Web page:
The Trickster can be thought of as an archetype which gives chaos and disorder a place. Trickster is fluid and ever changing. Trickster does not hold with normal rationalities and tends to produce disorder, or upset the normal order of things. Trickster figures are not a feature of Western mythology. There is a marked lack of jokes in the Bible. The Serpent in the Garden of Eden tricks Adam and Eve, trying to set up a situation in which humans are free and like gods. However, this trick is not celebrated. With God being the orderer it has to be condemned and mourned, and Christianity is largely about undoing the trick through sacrifice.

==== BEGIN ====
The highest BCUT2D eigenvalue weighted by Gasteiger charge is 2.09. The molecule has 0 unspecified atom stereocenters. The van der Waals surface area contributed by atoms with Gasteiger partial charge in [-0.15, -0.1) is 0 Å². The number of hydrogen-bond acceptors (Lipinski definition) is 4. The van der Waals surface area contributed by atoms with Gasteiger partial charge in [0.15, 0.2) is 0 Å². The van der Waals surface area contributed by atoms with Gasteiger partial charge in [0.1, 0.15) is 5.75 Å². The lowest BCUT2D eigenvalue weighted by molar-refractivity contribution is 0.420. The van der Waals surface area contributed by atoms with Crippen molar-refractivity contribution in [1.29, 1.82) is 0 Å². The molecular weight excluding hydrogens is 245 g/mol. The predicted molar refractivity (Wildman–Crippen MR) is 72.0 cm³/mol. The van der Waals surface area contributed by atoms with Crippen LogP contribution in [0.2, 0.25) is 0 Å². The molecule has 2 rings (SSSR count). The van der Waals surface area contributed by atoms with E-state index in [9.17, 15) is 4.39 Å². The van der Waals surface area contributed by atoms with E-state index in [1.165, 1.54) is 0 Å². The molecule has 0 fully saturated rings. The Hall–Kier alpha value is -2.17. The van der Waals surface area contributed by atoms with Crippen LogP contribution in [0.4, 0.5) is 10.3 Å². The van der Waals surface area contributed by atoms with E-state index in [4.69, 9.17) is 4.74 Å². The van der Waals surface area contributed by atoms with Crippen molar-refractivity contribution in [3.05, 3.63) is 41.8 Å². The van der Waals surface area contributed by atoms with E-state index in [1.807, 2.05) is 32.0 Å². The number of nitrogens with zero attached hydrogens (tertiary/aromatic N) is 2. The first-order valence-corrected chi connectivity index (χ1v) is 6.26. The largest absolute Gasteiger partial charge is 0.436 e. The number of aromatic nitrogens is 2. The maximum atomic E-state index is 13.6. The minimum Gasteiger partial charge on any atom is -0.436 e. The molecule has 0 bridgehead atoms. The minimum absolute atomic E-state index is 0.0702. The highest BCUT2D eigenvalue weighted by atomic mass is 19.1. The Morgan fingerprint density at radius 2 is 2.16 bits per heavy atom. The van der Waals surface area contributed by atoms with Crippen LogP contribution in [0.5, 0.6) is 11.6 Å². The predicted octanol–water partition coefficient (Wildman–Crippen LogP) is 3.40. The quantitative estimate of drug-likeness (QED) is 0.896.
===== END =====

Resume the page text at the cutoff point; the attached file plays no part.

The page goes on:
Jung rather sadly here accepts the Western valuation of order, and demotes the trickster, writing it is: a “faithful representation of the absolutely undifferentiated human consciousness, corresponding to a psyche which has hardly left the animal level”. He talks of it representing a split personality or shadow, and at best a primitive foreshadowing of the redeemer. Vine Deloria, a contemporary Sioux writer states:
the trickster figure primarily represents the arbitrary side of natural events, those often near coincidental happenings that demonstrate the fickle side of an individual’s fate, the ironic unpredictable situations that arise despite our selves (Deleoria, C.G Jung and the Sioux Traditions: p26-9).